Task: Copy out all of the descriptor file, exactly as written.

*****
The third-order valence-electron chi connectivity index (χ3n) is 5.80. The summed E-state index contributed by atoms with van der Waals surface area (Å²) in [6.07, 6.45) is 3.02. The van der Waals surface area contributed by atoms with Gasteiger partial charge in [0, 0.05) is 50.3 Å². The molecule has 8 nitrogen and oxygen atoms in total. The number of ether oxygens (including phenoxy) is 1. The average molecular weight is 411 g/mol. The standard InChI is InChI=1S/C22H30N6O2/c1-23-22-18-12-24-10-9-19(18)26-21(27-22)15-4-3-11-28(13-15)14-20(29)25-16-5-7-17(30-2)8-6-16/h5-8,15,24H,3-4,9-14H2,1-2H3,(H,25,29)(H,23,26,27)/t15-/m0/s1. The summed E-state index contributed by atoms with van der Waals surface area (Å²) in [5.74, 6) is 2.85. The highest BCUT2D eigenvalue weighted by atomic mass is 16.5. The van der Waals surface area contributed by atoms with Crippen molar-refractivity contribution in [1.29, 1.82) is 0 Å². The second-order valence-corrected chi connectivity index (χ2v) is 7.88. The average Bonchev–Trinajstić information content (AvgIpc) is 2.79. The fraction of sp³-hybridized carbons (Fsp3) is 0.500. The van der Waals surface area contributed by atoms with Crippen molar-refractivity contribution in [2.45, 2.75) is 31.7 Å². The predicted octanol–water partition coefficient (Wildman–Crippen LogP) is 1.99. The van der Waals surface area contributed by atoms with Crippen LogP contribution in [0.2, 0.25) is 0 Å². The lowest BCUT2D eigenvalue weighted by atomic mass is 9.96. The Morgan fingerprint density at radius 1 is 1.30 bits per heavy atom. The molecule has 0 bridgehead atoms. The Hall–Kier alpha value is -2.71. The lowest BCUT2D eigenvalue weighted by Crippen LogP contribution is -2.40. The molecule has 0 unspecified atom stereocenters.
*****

The third-order valence-electron chi connectivity index (χ3n) is 5.80. The summed E-state index contributed by atoms with van der Waals surface area (Å²) in [6.07, 6.45) is 3.02. The van der Waals surface area contributed by atoms with Gasteiger partial charge in [0, 0.05) is 50.3 Å². The molecule has 8 nitrogen and oxygen atoms in total. The number of ether oxygens (including phenoxy) is 1. The average molecular weight is 411 g/mol. The standard InChI is InChI=1S/C22H30N6O2/c1-23-22-18-12-24-10-9-19(18)26-21(27-22)15-4-3-11-28(13-15)14-20(29)25-16-5-7-17(30-2)8-6-16/h5-8,15,24H,3-4,9-14H2,1-2H3,(H,25,29)(H,23,26,27)/t15-/m0/s1. The summed E-state index contributed by atoms with van der Waals surface area (Å²) in [5.74, 6) is 2.85. The highest BCUT2D eigenvalue weighted by atomic mass is 16.5. The van der Waals surface area contributed by atoms with Crippen molar-refractivity contribution in [1.29, 1.82) is 0 Å². The second-order valence-corrected chi connectivity index (χ2v) is 7.88. The average Bonchev–Trinajstić information content (AvgIpc) is 2.79. The fraction of sp³-hybridized carbons (Fsp3) is 0.500. The van der Waals surface area contributed by atoms with Crippen molar-refractivity contribution in [2.45, 2.75) is 31.7 Å². The predicted octanol–water partition coefficient (Wildman–Crippen LogP) is 1.99. The van der Waals surface area contributed by atoms with Crippen LogP contribution in [0.2, 0.25) is 0 Å². The lowest BCUT2D eigenvalue weighted by atomic mass is 9.96. The Morgan fingerprint density at radius 1 is 1.30 bits per heavy atom. The molecule has 0 bridgehead atoms. The Hall–Kier alpha value is -2.71. The lowest BCUT2D eigenvalue weighted by Crippen LogP contribution is -2.40. The molecule has 0 unspecified atom stereocenters.